Multilateral lender European Investment Bank is set to undertake its own investigations at Shelter Afrique to establish the financial health of the housing financier in the wake of allegations touching on accounting irregularities and weak lending practices.
The Luxembourg-based bank in 2014 lent Shelter Afrique €15 million (Sh1.65 billion) for onward lending to support affordable housing ventures, and is among the nearly one dozen multilateral financiers exposed to the troubled mortgage lender.
“The EIB takes all such allegations seriously and is currently working in close cooperation with the Shelter Afrique board on their investigation, as well as conducting our own independent review of the allegations which we expect to conclude in due course,” the European bank said in response to Business Daily queries.
These concerns over Shelter Afrique’s finances have already resulted in a downgrade on long-term debt outlook to Ba3 from Ba1 by ratings agency Moody’s.
A draft forensic report prepared by Deloitte also shows that French development agency Agence Française de Développement (AFD) wants to carry out its own forensic audit at Shelter Afrique.
AFD, with an exposure amounting to $27.85 million (Sh2.785 billion) at Shelter Afrique, was yet to respond to our queries by the time of going to press.
EIB’s euro-denominated facility to Shelter Afrique matures in the year 2020 and attracts an interest rate of 13.10 per cent per annum.
The European Union’s bank is acting following a leaked petition alleging dishing out of subprime mortgages resulting to 59 per cent of Shelter Afrique’s $246.3 million (Sh24.63 billion) loan book being non-performing as at February 2016.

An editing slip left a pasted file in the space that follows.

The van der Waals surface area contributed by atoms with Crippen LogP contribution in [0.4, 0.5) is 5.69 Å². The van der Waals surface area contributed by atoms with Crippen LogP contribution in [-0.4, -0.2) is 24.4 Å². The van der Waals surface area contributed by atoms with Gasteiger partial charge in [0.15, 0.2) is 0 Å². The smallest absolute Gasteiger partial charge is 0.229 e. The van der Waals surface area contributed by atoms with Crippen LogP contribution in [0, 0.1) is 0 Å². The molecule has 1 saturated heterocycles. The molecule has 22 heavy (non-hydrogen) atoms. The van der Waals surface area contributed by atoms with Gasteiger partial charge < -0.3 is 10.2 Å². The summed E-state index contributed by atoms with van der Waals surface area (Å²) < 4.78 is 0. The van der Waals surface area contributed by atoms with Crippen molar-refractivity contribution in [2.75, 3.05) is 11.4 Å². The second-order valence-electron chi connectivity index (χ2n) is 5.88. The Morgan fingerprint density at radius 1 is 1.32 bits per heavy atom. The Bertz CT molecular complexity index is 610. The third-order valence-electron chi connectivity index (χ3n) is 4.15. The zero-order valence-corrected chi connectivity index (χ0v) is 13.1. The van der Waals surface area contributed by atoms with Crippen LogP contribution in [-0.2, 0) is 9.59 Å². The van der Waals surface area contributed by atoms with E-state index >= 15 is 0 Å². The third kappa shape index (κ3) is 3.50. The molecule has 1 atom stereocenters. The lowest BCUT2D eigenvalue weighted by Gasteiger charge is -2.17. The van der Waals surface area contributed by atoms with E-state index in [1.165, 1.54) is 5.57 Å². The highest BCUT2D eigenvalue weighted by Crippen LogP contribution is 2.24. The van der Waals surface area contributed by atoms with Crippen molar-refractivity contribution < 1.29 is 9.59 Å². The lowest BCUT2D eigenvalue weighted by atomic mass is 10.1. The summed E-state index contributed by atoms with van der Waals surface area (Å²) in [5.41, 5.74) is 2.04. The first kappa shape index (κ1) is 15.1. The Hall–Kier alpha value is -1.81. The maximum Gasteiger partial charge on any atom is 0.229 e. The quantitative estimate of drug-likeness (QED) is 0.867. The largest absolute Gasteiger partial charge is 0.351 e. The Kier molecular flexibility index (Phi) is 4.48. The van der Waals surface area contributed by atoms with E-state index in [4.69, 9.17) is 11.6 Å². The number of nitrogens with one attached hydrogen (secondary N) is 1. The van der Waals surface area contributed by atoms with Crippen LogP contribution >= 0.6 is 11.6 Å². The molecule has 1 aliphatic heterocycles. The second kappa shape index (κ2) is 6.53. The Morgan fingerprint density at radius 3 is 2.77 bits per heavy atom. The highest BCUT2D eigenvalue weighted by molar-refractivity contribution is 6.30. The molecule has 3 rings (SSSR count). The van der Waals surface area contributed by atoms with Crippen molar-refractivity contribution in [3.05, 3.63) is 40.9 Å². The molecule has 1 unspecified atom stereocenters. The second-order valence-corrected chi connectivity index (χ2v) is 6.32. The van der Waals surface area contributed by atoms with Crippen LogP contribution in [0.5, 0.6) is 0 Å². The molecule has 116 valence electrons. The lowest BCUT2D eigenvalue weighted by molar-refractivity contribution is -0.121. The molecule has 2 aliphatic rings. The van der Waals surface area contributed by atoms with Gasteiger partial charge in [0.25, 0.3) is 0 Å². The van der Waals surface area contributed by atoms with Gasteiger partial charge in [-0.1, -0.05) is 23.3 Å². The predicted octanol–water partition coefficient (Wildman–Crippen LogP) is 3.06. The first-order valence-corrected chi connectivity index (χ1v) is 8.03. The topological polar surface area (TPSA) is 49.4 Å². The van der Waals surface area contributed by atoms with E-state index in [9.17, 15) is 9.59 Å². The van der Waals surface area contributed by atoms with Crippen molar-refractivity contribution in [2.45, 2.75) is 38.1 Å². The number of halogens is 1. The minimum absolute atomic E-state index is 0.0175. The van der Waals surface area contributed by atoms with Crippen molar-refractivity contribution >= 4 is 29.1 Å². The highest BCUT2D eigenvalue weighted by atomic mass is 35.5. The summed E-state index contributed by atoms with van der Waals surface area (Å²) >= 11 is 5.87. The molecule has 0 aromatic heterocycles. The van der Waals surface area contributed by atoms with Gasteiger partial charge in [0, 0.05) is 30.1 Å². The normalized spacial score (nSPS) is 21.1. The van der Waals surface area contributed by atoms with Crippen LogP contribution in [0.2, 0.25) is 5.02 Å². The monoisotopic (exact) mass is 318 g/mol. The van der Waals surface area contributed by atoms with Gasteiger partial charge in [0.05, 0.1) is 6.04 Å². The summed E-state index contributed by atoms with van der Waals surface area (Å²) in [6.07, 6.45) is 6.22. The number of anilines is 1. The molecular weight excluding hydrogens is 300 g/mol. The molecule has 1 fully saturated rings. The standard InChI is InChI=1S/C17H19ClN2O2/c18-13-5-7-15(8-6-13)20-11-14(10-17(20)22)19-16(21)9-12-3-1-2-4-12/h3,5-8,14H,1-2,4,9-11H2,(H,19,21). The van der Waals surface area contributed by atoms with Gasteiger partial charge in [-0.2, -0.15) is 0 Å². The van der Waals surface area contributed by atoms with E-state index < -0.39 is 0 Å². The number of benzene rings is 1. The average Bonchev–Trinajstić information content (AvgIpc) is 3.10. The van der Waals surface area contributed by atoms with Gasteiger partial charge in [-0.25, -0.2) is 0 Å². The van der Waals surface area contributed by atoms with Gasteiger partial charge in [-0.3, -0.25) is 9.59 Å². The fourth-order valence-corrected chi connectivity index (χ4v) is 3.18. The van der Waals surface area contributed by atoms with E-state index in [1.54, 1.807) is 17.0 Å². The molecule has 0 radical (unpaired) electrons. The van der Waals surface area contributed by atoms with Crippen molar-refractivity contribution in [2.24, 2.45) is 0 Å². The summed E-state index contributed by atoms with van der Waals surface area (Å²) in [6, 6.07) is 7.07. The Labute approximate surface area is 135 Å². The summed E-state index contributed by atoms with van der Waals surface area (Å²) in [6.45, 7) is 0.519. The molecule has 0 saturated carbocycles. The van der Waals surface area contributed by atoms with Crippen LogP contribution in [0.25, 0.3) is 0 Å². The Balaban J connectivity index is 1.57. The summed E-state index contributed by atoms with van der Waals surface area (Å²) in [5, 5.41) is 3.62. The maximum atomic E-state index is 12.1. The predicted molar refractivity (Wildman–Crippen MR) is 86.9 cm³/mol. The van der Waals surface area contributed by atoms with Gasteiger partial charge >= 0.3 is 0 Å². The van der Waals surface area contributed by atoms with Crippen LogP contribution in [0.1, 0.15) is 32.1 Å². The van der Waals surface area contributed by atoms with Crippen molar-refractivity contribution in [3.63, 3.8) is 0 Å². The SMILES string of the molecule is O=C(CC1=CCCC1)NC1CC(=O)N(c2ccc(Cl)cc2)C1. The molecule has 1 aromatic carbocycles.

The whistleblower report was authored by former head of finance Godfrey Waweru and circulated to the housing lender’s board of directors and financiers.
Shelter Afrique managing director James Mugerwa has been restructuring overdue loans by rescheduling such facilities to appear they are performing, thereby suppressing the volume of toxic mortgages, claims Mr Waweru.
Kenyan taxpayers control 10.63 per cent of Shelter Afrique, which is owned by a total of 44 African countries together with the African Development Bank (AfDB) and African Reinsurance.
Deloitte was in November last year hired at a cost of $52,000 (Sh5.2 million) in professional fees to probe the allegations made by Mr Waweru and was expected to complete the probe by December 8, 2016.
The deadline was later moved to Christmas Day but Shelter Afrique’s board of directors is yet to update on the progress of the in-depth audit.
The list of dud loans at Shelter Afrique include those advanced to Taj Mall, Translakes Estate in Kisumu, Eden Beach Resort in Shanzu, and Oakpark Properties’ Pine City in Athi River, according to the bank’s financial statements.
Other finance institutions who have extended lines of credit to Shelter Afrique are AfDB, Ghana International Bank, German Reconstruction Bank (KfW), Islamic Corporation for Development, Commerzbank, and Nairobi-based Commercial Bank of Africa.
In total, these lenders have advanced a total of $157.2 million to Shelter Afrique for onward lending to real estate projects as at December 2015, according to the financier’s latest annual report.
Shelter Afrique incurred $1.21 million in interest expenses in the year to December 2015 on these funds from financial institutions.